Israel says it carried out airstrikes on Hamas compounds after incendiary balloons launched from Gaza
1st exchanges since Egypt-brokered ceasefire follow nationalist march in Jerusalem
Israel mounted airstrikes in the Gaza Strip on Wednesday — the first since the end of 11 days of cross-border fighting last month — in response to incendiary balloons launched from the Palestinian territory.
The Israeli military said its aircraft attacked Hamas armed compounds in Gaza City and the southern town of Khan Younis and it was "ready for all scenarios, including renewed fighting in the face of continued terrorist acts emanating from Gaza."
The overnight airstrikes gave way to calm by morning, and there were no reports of casualties on either side.
The flare-up, a test for Israel's fragile new government, followed a march in East Jerusalem on Tuesday by Israeli nationalists that had drawn threats of action by Hamas, the ruling militant group in Gaza.
The strikes, the military said, came in response to the launching of the incendiary balloons, which the Israeli fire brigade reported caused 20 blazes in open fields in communities near the Gaza border.
The attacks were the first launched by Israel and Gaza militants since an Egyptian-brokered ceasefire took effect.
A Hamas spokesperson, confirming the Israeli attacks, said Palestinians would continue to pursue their "brave resistance and defend their rights and sacred sites" in Jerusalem.
Hours earlier, thousands of flag-waving Israelis congregated around the Damascus Gate of Jerusalem's Old City before heading to Judaism's holy Western Wall, drawing Palestinian anger and condemnation.
Israel captured East Jerusalem in a 1967 war and later annexed it in a move that is not recognized internationally. Israel regards the entire city as its capital; Palestinians want East Jerusalem to be the capital of a future state that would include the West Bank and Gaza.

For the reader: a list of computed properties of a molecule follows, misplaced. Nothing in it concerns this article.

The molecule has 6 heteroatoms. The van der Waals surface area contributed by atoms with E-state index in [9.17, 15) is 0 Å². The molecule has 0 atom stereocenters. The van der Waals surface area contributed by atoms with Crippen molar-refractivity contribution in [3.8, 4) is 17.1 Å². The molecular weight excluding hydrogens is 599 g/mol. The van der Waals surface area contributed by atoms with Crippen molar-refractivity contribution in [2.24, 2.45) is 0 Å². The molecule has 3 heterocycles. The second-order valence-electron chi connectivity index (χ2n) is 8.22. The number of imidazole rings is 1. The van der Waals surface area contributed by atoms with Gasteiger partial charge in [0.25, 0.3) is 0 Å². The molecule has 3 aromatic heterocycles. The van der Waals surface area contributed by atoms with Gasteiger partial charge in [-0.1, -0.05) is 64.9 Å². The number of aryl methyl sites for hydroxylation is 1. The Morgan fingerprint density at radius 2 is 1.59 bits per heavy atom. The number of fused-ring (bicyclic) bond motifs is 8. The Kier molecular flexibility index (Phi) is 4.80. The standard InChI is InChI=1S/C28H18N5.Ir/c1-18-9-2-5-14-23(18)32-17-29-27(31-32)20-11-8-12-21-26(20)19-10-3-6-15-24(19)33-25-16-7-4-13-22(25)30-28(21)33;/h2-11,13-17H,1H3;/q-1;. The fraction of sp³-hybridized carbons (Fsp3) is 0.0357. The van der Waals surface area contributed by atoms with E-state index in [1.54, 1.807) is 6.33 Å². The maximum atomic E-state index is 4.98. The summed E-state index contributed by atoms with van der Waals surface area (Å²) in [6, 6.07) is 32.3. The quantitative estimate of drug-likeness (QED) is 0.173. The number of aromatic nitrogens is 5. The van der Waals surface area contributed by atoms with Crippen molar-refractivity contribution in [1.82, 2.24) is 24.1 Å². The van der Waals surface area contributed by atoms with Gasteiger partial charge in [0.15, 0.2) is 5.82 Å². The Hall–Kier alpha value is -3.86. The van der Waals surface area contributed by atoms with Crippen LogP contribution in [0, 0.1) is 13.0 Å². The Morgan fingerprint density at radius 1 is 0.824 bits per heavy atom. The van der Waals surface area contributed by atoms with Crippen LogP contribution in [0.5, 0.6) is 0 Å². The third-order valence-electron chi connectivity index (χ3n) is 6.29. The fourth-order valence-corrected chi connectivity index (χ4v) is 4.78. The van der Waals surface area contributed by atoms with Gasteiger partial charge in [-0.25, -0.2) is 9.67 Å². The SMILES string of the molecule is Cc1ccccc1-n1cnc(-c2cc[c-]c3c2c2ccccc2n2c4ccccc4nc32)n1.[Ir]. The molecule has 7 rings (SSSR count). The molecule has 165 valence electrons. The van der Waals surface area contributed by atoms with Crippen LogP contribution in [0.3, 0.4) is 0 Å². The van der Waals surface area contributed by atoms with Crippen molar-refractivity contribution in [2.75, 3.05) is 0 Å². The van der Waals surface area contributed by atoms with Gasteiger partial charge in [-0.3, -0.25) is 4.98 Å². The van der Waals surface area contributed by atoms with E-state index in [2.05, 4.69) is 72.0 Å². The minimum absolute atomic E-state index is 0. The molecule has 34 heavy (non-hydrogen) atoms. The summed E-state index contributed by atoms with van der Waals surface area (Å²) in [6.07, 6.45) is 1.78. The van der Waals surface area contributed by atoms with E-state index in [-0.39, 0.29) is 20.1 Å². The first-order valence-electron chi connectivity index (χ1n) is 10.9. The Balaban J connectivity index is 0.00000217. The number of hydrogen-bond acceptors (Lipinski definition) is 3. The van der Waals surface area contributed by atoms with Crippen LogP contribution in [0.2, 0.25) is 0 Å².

Prior to Tuesday's march, Israel beefed up its deployment of the Iron Dome anti-missile system in anticipation of possible rocket attacks from Gaza. But as the marchers began to disperse after nightfall in Jerusalem, there was no sign of rocket fire from the enclave.
The procession was originally scheduled for May 10 as part of "Jerusalem Day" festivities that celebrate Israel's capture of East Jerusalem.
At the last minute, that march was diverted away from the Damascus Gate and the Old City's Muslim Quarter, but the move was not enough to dissuade Hamas from firing rockets toward Jerusalem, attacks that set off last month's round of fighting.
Tuesday's crowd, while boisterous, appeared to be much smaller than during last month's parade. From the Damascus Gate, they proceeded around the Old City to the Western Wall, the holiest place where Jews can pray.
Ahead of the march, Israeli police cleared the area in front of Damascus Gate, shut down roads to traffic, ordered shops to close and sent away young Palestinian protesters. Police said that officers arrested 17 people suspected of involvement in violence, some of whom threw rocks and attacked police, and that two police officers needed medical treatment. Palestinians said five people were hurt in clashes with police.
With files from The Associated Press